neuroscientist and machinery expert to identify demand for hiring cabs.
In 2012, CEO Kalanick realised, Uber will require in-house legal
assistance and roped in Salle Yoo. One of Salle’s initial assignments was to
answer the question as to whether Uber should ignore taxi regulations. During
that time many start-ups in San Francisco like Sidecar and Lyft Inc. were
coming up with more complex business models. Kalanick complaint these companies
of breaking the law but all of it went in deaf ears. He then asked Yoo to help
him in preparing a framework which is legal.
Later in 2013, Kalanick’s view of the law changed. He tried
to expand rapidly while facing many blowbacks in the process. The company
followed its CEO’s orders and operated to outperform its competitors wherever
the rules were not actively enforced.
Uber’s staff found an innovative way of outperforming
competitors by convincing the drivers of competitors to drive for them. Uber’s
office in Sydney developed a program called Surfcam which swept competitor’s
data to find out how many drivers are there on their system and their
locations. This software was mainly used on Grab which was Uber’s main
competitor in South-East Asia.
On the similar lines staff team at San Francisco also created
another software known as Hell. It helped Uber in locating Uber drivers in the
city at any given moment. The legal team observed that since the laws on
scraping data were unclear in US so they went ahead with the software and swept
The investigation by federal authorities need to be creative
and find ways of prosecuting the company because as per co-director of Harvard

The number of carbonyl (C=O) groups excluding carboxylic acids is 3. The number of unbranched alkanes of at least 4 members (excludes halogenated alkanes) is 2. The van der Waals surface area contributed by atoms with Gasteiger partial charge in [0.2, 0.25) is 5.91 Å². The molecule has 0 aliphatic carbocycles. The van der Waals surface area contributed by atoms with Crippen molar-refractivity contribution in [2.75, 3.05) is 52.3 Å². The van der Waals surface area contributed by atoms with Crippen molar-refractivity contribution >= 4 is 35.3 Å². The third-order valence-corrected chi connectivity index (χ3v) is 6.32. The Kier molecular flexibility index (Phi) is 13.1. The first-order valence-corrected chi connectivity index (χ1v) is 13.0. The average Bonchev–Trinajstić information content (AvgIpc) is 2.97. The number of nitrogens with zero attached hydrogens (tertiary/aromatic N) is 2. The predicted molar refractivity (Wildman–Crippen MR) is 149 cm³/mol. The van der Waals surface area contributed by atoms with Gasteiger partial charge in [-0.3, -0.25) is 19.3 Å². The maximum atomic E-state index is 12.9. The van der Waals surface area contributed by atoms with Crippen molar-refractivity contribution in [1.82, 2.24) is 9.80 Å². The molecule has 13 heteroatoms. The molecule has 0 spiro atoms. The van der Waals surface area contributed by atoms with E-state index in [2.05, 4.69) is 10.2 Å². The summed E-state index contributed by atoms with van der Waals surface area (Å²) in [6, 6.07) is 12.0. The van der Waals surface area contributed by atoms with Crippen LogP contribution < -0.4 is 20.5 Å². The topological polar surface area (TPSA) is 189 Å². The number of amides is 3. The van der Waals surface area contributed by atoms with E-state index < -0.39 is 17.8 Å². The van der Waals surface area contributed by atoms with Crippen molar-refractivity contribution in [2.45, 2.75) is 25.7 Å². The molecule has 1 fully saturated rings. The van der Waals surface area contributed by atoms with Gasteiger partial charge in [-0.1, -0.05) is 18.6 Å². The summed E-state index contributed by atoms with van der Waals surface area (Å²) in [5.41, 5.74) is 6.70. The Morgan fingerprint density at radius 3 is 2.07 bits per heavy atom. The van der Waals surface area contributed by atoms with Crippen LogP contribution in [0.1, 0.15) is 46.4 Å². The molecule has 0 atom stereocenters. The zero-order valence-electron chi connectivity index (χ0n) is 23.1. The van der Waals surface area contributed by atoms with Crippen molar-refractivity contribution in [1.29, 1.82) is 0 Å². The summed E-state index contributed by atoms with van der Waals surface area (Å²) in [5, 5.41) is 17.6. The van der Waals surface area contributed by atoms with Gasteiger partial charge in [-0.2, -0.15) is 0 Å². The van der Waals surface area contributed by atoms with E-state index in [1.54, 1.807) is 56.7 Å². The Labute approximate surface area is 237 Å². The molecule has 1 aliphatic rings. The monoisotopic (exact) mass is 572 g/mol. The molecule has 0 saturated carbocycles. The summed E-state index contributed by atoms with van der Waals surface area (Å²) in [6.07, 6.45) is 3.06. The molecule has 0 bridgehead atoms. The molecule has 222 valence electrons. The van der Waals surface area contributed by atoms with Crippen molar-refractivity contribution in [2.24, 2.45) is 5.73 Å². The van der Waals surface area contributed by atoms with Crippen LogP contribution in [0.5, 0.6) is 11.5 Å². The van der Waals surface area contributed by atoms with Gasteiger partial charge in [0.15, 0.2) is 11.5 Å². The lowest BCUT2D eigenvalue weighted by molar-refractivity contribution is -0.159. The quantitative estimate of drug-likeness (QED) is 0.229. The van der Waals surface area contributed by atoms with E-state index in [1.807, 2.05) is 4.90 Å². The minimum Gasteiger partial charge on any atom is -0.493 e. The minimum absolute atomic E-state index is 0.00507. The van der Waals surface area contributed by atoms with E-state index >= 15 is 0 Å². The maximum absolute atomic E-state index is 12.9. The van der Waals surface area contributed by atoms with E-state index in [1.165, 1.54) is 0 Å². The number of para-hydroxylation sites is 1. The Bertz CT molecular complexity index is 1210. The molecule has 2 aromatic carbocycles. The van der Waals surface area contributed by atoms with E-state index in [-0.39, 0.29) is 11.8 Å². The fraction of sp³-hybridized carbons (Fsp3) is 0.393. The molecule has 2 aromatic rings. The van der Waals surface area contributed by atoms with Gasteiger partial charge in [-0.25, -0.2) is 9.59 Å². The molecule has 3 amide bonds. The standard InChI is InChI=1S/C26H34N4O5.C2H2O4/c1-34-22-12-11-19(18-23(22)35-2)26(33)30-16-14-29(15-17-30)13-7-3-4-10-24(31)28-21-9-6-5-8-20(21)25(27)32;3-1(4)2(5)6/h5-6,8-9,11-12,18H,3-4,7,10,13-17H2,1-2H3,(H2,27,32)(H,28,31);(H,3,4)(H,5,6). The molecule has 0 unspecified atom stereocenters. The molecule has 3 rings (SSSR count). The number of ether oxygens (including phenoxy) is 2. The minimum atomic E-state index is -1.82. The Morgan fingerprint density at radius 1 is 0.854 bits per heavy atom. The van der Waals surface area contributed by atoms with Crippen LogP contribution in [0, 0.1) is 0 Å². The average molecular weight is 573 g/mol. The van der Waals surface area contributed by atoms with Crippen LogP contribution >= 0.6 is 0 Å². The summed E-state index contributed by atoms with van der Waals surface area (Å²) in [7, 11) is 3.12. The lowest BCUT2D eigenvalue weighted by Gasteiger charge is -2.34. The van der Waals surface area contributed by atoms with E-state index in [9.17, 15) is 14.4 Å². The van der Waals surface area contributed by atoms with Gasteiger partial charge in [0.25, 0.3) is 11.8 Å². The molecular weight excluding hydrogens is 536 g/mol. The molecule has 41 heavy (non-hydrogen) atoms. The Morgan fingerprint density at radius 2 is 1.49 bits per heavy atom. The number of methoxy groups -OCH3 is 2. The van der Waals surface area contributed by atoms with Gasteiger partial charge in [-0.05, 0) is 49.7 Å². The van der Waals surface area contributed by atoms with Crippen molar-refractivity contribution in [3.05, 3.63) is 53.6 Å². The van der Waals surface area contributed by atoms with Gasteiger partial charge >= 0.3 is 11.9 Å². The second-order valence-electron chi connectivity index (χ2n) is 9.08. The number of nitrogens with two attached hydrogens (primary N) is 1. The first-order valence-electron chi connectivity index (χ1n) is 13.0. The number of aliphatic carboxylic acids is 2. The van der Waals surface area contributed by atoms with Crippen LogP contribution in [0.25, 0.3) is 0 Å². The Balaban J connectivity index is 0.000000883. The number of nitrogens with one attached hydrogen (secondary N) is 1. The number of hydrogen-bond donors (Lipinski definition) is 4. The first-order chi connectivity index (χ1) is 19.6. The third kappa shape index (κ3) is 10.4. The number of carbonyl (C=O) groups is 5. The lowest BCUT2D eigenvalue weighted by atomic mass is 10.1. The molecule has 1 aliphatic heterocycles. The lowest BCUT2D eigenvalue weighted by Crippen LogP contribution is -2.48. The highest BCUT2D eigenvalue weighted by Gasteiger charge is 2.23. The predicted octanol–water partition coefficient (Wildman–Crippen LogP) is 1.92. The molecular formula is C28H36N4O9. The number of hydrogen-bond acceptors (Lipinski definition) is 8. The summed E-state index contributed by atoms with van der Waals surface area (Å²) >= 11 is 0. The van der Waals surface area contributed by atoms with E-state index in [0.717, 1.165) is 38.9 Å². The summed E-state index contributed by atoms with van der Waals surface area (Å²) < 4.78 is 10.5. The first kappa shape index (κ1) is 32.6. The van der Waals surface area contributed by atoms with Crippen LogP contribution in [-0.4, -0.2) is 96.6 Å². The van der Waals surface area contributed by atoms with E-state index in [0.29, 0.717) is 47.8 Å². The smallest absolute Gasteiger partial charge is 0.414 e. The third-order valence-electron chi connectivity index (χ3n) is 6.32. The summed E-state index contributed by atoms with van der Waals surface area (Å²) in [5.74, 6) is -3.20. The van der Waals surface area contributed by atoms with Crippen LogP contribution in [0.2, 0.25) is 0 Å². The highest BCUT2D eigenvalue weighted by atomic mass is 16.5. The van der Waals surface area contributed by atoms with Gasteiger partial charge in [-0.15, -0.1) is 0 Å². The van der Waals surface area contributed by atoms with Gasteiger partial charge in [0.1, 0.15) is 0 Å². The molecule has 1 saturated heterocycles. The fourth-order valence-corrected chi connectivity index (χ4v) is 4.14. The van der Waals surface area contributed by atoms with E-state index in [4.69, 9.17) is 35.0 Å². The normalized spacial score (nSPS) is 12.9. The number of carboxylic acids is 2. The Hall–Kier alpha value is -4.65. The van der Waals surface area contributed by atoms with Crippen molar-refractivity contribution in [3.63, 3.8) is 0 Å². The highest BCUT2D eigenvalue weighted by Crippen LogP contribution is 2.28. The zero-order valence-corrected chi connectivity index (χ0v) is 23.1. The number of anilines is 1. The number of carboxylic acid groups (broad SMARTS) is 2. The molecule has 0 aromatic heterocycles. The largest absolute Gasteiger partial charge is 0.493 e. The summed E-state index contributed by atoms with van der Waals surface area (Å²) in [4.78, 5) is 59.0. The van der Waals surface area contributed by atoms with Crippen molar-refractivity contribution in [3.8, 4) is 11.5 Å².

University’s Berkman Klein Center for Internet and Society, Yochai Benkler,
whatever regulations Uber has violated, none of them comes under explicit
Uber also signed for Greyball, which tagged selected
customers and showed them different version of the Uber app. The company also
applied the same approach with law making bodies by helping Uber drivers
avoiding tickets. The software is under scrutiny of Justice Department. Uber
also settled allegations over privacy concerns under Federal Trade Commission
for a tool called God View.
Kalanick always wanted Yoo to be ‘more innovative’ and also
mentioned the same in her first performance review. Yoo realised that the legal
issues existing in Uber are altogether different for her, ones she has never
experienced ever. But at the same time it made her feel liberated because she
could tackle these issues her way without worrying much about the best
practices. However, at times she failed to challenge Kalanick and other
deputies whenever they had difference of opinion.
Yoo tried her best to settle the incident which
happened in Delhi, where a female passenger was raped by a Uber driver by
bringing in Khaitan and Co., a law firm to assess the situation. Also, Kalanick
tried moulding company’s response by putting allegations of staging the whole
incident on their main rival in India, Ola. It is said that Kalanick and Yoo